Motivation and Emotion

, Volume 42, Issue 4, pp 513–526 | Cite as

Sources of evaluation of parental behaviors as predictors of achievement outcomes

  • Catherine F. Ratelle
  • Alexandre J. S. Morin
  • Frédéric Guay
  • Stéphane Duchesne
Original Paper


Parents contribute to their children’s academic achievements by supporting their basic psychological needs. Parents’ need supporting behaviors (NSB) were expected to predict positive academic outcomes such as students’ academic performance and persistence intentions. The present study tested the contribution of parental NSB by distinguishing which of the source of evaluation (parent or adolescent) or specific NSB (autonomy support, involvement, structure) was a better predictor of youths’ academic performance and persistence intentions. This prospective study used a sample of 435 mother–adolescent dyads and 246 father–adolescent dyads, who completed two questionnaires a year apart. Results suggested that poor agreement between sources precluded the adoption of a multitrait-multimethod model. Using distinct factors for mothers, fathers, and adolescents to evaluate each NSB, different predictions were found for each outcome. Our results showed stronger contributions for paternal behaviors than for maternal ones, from the perspective of both students and their parents. These findings are examined in light of theories and research on parenting and education.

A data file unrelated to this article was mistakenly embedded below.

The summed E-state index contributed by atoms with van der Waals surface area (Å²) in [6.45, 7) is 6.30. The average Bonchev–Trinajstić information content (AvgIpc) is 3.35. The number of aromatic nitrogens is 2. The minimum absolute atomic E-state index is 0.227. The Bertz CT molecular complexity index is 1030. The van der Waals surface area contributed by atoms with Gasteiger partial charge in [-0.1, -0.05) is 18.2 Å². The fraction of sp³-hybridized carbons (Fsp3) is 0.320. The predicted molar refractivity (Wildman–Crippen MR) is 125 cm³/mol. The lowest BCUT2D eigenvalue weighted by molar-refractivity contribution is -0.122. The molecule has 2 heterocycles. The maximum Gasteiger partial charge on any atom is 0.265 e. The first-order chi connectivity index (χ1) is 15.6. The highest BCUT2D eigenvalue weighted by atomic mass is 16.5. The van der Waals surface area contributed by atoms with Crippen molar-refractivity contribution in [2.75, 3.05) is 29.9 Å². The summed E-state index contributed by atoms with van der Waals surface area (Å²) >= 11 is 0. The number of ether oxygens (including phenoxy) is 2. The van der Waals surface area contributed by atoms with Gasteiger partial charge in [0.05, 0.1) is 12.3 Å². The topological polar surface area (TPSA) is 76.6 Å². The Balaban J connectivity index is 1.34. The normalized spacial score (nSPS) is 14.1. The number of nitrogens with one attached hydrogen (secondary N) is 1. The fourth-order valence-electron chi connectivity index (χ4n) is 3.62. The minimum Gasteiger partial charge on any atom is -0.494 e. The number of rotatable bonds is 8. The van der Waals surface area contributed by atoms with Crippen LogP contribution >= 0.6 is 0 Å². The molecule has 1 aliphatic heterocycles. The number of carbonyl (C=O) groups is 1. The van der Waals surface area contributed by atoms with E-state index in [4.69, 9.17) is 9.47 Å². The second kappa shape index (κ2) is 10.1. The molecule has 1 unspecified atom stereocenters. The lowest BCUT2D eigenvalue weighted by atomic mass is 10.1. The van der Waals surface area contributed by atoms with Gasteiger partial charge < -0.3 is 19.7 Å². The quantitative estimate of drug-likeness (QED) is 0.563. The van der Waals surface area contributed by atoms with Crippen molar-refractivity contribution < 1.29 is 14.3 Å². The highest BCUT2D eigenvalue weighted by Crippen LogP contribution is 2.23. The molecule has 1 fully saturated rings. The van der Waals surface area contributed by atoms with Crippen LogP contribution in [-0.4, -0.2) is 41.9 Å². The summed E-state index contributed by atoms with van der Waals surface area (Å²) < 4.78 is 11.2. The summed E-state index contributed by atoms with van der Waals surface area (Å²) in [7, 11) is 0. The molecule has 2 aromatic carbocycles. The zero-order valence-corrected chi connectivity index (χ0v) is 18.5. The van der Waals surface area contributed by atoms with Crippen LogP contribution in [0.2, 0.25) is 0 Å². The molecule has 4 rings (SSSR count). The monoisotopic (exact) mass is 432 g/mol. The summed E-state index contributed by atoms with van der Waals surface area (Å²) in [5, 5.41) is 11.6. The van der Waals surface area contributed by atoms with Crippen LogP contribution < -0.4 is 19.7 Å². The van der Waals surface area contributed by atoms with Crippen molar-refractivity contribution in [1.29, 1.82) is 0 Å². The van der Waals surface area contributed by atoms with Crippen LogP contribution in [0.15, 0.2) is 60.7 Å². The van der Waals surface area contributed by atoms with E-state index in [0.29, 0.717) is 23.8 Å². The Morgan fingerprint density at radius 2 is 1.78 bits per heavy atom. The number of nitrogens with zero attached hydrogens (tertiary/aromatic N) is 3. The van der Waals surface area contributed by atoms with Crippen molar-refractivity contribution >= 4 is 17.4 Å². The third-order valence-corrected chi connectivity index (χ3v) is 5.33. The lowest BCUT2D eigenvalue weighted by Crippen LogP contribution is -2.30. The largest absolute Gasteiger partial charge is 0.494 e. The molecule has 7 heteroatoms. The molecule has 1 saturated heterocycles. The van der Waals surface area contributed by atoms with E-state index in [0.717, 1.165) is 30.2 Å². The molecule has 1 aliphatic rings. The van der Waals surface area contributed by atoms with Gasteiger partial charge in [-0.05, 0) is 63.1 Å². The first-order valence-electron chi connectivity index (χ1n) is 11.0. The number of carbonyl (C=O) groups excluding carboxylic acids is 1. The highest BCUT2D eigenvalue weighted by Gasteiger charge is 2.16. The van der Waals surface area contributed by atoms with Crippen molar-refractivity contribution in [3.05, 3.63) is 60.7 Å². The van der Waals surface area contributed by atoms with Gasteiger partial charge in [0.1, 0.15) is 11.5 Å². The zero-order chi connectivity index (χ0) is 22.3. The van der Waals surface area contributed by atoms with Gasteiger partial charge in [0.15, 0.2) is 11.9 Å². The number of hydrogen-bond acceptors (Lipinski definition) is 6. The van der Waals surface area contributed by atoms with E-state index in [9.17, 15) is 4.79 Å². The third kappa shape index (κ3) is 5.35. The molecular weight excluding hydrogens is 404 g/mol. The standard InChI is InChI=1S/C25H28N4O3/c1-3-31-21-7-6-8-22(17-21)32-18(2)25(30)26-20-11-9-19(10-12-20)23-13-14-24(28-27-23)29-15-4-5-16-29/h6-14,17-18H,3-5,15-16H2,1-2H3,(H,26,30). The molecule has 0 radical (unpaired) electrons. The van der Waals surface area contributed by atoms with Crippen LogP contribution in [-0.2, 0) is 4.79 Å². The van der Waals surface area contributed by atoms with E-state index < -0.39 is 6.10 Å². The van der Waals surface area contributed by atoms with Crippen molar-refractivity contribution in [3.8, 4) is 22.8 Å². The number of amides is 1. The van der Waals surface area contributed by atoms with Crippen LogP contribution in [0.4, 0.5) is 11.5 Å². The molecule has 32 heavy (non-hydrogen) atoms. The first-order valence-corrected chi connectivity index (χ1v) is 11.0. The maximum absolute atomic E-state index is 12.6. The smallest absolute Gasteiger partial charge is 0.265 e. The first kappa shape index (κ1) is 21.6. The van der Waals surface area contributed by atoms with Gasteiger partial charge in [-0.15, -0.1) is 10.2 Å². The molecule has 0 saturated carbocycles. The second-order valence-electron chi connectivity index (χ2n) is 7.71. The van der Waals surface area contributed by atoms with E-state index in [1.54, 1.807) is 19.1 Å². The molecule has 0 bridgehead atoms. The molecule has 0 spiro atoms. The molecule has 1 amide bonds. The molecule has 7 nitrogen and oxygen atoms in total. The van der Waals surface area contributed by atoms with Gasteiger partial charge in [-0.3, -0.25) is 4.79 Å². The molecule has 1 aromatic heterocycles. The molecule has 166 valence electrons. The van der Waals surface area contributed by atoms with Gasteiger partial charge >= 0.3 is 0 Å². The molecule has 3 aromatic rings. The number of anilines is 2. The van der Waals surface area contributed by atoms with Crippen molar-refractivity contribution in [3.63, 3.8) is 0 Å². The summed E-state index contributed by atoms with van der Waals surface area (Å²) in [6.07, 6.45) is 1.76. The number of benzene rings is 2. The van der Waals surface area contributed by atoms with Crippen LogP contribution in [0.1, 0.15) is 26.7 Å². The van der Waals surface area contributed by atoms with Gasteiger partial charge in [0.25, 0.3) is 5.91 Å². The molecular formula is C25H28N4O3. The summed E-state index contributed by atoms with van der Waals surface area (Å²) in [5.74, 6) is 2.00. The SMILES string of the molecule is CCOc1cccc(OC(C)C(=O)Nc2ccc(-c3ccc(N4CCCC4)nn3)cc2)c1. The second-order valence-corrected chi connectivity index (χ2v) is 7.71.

Academic achievement Adolescents Parents Psychological need support Multiple informants 



Funding was provided by Social Sciences and Humanities Research Council of Canada (Grant No. 435-2013-0467).

Supplementary material

11031_2018_9692_MOESM1_ESM.docx (20 kb)
Supplementary material 1 (DOCX 20 KB)


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Copyright information

© Springer Science+Business Media, LLC, part of Springer Nature 2018

Authors and Affiliations

  • Catherine F. Ratelle
    • 1
  • Alexandre J. S. Morin
    • 2
  • Frédéric Guay
    • 1
  • Stéphane Duchesne
    • 2
  1. 1.Département des fondements et pratiques en éducation, Faculté des sciences de l’éducationUniversité LavalQuebecCanada
  2. 2.Psychology DepartmentConcordia UniversityMontrealCanada

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